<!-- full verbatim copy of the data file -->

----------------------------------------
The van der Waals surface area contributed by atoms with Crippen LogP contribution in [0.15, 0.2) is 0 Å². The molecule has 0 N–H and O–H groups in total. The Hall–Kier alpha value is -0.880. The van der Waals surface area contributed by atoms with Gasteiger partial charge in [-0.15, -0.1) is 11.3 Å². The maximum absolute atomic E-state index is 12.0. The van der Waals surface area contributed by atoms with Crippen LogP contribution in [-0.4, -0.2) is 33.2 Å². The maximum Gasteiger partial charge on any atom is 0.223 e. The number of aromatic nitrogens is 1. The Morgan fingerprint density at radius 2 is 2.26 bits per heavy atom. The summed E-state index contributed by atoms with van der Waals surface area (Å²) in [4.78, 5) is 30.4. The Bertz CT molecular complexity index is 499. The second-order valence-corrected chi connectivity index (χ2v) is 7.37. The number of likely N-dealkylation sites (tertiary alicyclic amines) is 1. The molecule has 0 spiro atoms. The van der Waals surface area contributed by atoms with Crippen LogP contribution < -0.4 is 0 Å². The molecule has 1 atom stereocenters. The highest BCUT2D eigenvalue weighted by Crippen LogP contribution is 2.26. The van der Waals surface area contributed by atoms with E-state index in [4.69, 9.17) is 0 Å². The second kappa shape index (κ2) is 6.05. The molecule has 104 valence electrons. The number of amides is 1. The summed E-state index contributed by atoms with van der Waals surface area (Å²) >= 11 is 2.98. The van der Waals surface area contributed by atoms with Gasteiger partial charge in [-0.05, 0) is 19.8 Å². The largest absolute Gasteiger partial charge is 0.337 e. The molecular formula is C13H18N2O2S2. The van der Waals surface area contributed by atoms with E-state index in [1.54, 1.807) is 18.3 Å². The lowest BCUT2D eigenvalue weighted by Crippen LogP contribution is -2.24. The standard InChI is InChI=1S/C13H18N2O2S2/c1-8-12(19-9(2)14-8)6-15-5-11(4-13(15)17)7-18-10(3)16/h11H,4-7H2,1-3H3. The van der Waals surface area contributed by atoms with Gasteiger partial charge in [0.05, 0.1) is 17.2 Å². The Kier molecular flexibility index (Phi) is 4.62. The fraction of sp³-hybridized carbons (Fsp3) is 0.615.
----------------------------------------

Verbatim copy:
The van der Waals surface area contributed by atoms with Crippen LogP contribution in [0.15, 0.2) is 0 Å². The molecule has 0 N–H and O–H groups in total. The Hall–Kier alpha value is -0.880. The van der Waals surface area contributed by atoms with Gasteiger partial charge in [-0.15, -0.1) is 11.3 Å². The maximum absolute atomic E-state index is 12.0. The van der Waals surface area contributed by atoms with Crippen LogP contribution in [-0.4, -0.2) is 33.2 Å². The maximum Gasteiger partial charge on any atom is 0.223 e. The number of aromatic nitrogens is 1. The Morgan fingerprint density at radius 2 is 2.26 bits per heavy atom. The summed E-state index contributed by atoms with van der Waals surface area (Å²) in [4.78, 5) is 30.4. The Bertz CT molecular complexity index is 499. The second-order valence-corrected chi connectivity index (χ2v) is 7.37. The number of likely N-dealkylation sites (tertiary alicyclic amines) is 1. The molecule has 0 spiro atoms. The van der Waals surface area contributed by atoms with Crippen LogP contribution < -0.4 is 0 Å². The molecule has 1 atom stereocenters. The highest BCUT2D eigenvalue weighted by Crippen LogP contribution is 2.26. The van der Waals surface area contributed by atoms with E-state index in [4.69, 9.17) is 0 Å². The second kappa shape index (κ2) is 6.05. The molecule has 104 valence electrons. The number of amides is 1. The summed E-state index contributed by atoms with van der Waals surface area (Å²) >= 11 is 2.98. The van der Waals surface area contributed by atoms with Gasteiger partial charge in [-0.05, 0) is 19.8 Å². The largest absolute Gasteiger partial charge is 0.337 e. The molecular formula is C13H18N2O2S2. The van der Waals surface area contributed by atoms with E-state index in [1.54, 1.807) is 18.3 Å². The lowest BCUT2D eigenvalue weighted by Crippen LogP contribution is -2.24. The standard InChI is InChI=1S/C13H18N2O2S2/c1-8-12(19-9(2)14-8)6-15-5-11(4-13(15)17)7-18-10(3)16/h11H,4-7H2,1-3H3. The van der Waals surface area contributed by atoms with Gasteiger partial charge in [0.05, 0.1) is 17.2 Å². The Kier molecular flexibility index (Phi) is 4.62. The fraction of sp³-hybridized carbons (Fsp3) is 0.615.